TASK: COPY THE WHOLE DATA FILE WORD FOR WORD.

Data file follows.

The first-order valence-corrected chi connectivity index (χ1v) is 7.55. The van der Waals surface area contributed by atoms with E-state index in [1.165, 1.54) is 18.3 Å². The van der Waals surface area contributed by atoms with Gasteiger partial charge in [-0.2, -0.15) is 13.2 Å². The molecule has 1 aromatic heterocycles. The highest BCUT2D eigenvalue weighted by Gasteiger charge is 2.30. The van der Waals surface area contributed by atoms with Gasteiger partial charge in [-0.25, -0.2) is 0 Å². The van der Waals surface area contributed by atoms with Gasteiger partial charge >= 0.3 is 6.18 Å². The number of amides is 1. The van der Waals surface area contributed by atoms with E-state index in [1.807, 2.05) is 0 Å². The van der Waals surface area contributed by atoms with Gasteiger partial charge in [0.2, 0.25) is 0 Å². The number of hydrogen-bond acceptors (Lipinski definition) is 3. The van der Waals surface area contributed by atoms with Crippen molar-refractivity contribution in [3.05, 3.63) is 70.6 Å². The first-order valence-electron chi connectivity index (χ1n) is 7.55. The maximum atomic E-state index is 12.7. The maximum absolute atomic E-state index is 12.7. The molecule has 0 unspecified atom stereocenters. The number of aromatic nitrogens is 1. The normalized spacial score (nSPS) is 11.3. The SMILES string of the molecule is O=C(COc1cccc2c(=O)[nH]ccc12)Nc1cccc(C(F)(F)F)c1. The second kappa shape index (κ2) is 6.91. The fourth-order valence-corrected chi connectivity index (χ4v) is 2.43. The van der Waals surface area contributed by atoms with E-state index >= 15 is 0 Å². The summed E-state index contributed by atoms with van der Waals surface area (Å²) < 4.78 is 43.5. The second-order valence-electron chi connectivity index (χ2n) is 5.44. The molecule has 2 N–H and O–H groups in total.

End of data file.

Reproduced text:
The first-order valence-corrected chi connectivity index (χ1v) is 7.55. The van der Waals surface area contributed by atoms with E-state index in [1.165, 1.54) is 18.3 Å². The van der Waals surface area contributed by atoms with Gasteiger partial charge in [-0.2, -0.15) is 13.2 Å². The molecule has 1 aromatic heterocycles. The highest BCUT2D eigenvalue weighted by Gasteiger charge is 2.30. The van der Waals surface area contributed by atoms with Gasteiger partial charge in [-0.25, -0.2) is 0 Å². The van der Waals surface area contributed by atoms with Gasteiger partial charge >= 0.3 is 6.18 Å². The number of amides is 1. The van der Waals surface area contributed by atoms with E-state index in [1.807, 2.05) is 0 Å². The van der Waals surface area contributed by atoms with Gasteiger partial charge in [0.2, 0.25) is 0 Å². The number of hydrogen-bond acceptors (Lipinski definition) is 3. The van der Waals surface area contributed by atoms with Crippen molar-refractivity contribution in [3.05, 3.63) is 70.6 Å². The first-order valence-electron chi connectivity index (χ1n) is 7.55. The maximum atomic E-state index is 12.7. The maximum absolute atomic E-state index is 12.7. The molecule has 0 unspecified atom stereocenters. The number of aromatic nitrogens is 1. The normalized spacial score (nSPS) is 11.3. The SMILES string of the molecule is O=C(COc1cccc2c(=O)[nH]ccc12)Nc1cccc(C(F)(F)F)c1. The second kappa shape index (κ2) is 6.91. The fourth-order valence-corrected chi connectivity index (χ4v) is 2.43. The van der Waals surface area contributed by atoms with E-state index >= 15 is 0 Å². The summed E-state index contributed by atoms with van der Waals surface area (Å²) < 4.78 is 43.5. The second-order valence-electron chi connectivity index (χ2n) is 5.44. The molecule has 2 N–H and O–H groups in total.